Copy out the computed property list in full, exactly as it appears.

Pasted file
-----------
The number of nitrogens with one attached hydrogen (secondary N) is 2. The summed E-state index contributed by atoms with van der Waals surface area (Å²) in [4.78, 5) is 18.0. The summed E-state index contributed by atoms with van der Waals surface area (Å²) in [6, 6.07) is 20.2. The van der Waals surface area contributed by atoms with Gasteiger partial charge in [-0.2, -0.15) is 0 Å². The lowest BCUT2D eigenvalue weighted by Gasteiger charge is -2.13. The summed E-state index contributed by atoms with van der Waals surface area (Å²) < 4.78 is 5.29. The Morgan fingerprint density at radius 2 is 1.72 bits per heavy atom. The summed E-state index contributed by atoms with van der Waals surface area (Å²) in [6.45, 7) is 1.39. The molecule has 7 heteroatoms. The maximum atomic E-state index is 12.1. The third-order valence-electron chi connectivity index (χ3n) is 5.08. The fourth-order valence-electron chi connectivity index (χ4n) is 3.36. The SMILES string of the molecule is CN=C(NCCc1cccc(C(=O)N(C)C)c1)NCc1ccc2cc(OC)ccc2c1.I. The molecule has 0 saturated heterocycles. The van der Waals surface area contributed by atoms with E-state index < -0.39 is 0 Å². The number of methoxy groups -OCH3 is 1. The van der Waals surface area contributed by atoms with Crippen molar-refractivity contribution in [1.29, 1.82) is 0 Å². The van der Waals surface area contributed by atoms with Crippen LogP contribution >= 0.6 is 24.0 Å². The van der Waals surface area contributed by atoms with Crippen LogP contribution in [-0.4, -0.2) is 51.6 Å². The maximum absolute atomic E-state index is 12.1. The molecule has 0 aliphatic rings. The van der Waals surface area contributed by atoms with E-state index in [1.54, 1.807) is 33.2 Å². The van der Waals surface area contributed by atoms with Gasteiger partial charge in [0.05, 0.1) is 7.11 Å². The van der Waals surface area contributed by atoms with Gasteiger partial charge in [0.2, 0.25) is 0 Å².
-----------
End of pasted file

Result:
The number of nitrogens with one attached hydrogen (secondary N) is 2. The summed E-state index contributed by atoms with van der Waals surface area (Å²) in [4.78, 5) is 18.0. The summed E-state index contributed by atoms with van der Waals surface area (Å²) in [6, 6.07) is 20.2. The van der Waals surface area contributed by atoms with Gasteiger partial charge in [-0.2, -0.15) is 0 Å². The lowest BCUT2D eigenvalue weighted by Gasteiger charge is -2.13. The summed E-state index contributed by atoms with van der Waals surface area (Å²) < 4.78 is 5.29. The Morgan fingerprint density at radius 2 is 1.72 bits per heavy atom. The summed E-state index contributed by atoms with van der Waals surface area (Å²) in [6.45, 7) is 1.39. The molecule has 7 heteroatoms. The maximum atomic E-state index is 12.1. The third-order valence-electron chi connectivity index (χ3n) is 5.08. The fourth-order valence-electron chi connectivity index (χ4n) is 3.36. The SMILES string of the molecule is CN=C(NCCc1cccc(C(=O)N(C)C)c1)NCc1ccc2cc(OC)ccc2c1.I. The molecule has 0 saturated heterocycles. The van der Waals surface area contributed by atoms with E-state index < -0.39 is 0 Å². The number of methoxy groups -OCH3 is 1. The van der Waals surface area contributed by atoms with Crippen molar-refractivity contribution in [1.29, 1.82) is 0 Å². The van der Waals surface area contributed by atoms with Crippen LogP contribution >= 0.6 is 24.0 Å². The van der Waals surface area contributed by atoms with Crippen LogP contribution in [-0.4, -0.2) is 51.6 Å². The maximum absolute atomic E-state index is 12.1. The molecule has 0 aliphatic rings. The van der Waals surface area contributed by atoms with E-state index in [1.54, 1.807) is 33.2 Å². The van der Waals surface area contributed by atoms with Gasteiger partial charge in [0.05, 0.1) is 7.11 Å². The van der Waals surface area contributed by atoms with Gasteiger partial charge in [0.2, 0.25) is 0 Å².